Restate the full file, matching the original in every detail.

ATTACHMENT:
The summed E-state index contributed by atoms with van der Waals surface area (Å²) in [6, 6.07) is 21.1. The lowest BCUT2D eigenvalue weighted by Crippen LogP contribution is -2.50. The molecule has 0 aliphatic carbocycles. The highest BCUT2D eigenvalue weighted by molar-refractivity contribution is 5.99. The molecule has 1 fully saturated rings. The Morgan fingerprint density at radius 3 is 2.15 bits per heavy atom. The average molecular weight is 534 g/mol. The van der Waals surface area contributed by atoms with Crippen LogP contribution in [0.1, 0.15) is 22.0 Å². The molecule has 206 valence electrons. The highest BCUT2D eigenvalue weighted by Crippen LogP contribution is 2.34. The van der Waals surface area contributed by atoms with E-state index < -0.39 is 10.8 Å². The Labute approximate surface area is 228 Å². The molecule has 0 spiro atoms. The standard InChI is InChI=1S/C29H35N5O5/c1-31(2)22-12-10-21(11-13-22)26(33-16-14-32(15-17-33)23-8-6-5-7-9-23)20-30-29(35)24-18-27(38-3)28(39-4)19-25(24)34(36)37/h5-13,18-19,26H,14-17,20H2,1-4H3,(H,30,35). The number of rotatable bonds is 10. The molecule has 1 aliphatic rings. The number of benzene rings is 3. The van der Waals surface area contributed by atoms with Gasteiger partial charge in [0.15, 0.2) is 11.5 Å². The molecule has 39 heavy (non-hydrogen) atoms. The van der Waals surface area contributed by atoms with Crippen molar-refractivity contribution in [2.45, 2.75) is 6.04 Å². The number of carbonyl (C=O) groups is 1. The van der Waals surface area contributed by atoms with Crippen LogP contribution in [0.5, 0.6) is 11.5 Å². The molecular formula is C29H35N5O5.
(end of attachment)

The summed E-state index contributed by atoms with van der Waals surface area (Å²) in [6, 6.07) is 21.1. The lowest BCUT2D eigenvalue weighted by Crippen LogP contribution is -2.50. The molecule has 0 aliphatic carbocycles. The highest BCUT2D eigenvalue weighted by molar-refractivity contribution is 5.99. The molecule has 1 fully saturated rings. The Morgan fingerprint density at radius 3 is 2.15 bits per heavy atom. The average molecular weight is 534 g/mol. The van der Waals surface area contributed by atoms with Crippen LogP contribution in [0.1, 0.15) is 22.0 Å². The molecule has 206 valence electrons. The highest BCUT2D eigenvalue weighted by Crippen LogP contribution is 2.34. The van der Waals surface area contributed by atoms with E-state index < -0.39 is 10.8 Å². The Labute approximate surface area is 228 Å². The molecule has 0 spiro atoms. The standard InChI is InChI=1S/C29H35N5O5/c1-31(2)22-12-10-21(11-13-22)26(33-16-14-32(15-17-33)23-8-6-5-7-9-23)20-30-29(35)24-18-27(38-3)28(39-4)19-25(24)34(36)37/h5-13,18-19,26H,14-17,20H2,1-4H3,(H,30,35). The number of rotatable bonds is 10. The molecule has 1 aliphatic rings. The number of benzene rings is 3. The van der Waals surface area contributed by atoms with Gasteiger partial charge in [0.15, 0.2) is 11.5 Å². The molecule has 39 heavy (non-hydrogen) atoms. The van der Waals surface area contributed by atoms with Crippen molar-refractivity contribution in [2.45, 2.75) is 6.04 Å². The number of carbonyl (C=O) groups is 1. The van der Waals surface area contributed by atoms with Crippen LogP contribution in [0.5, 0.6) is 11.5 Å². The molecular formula is C29H35N5O5.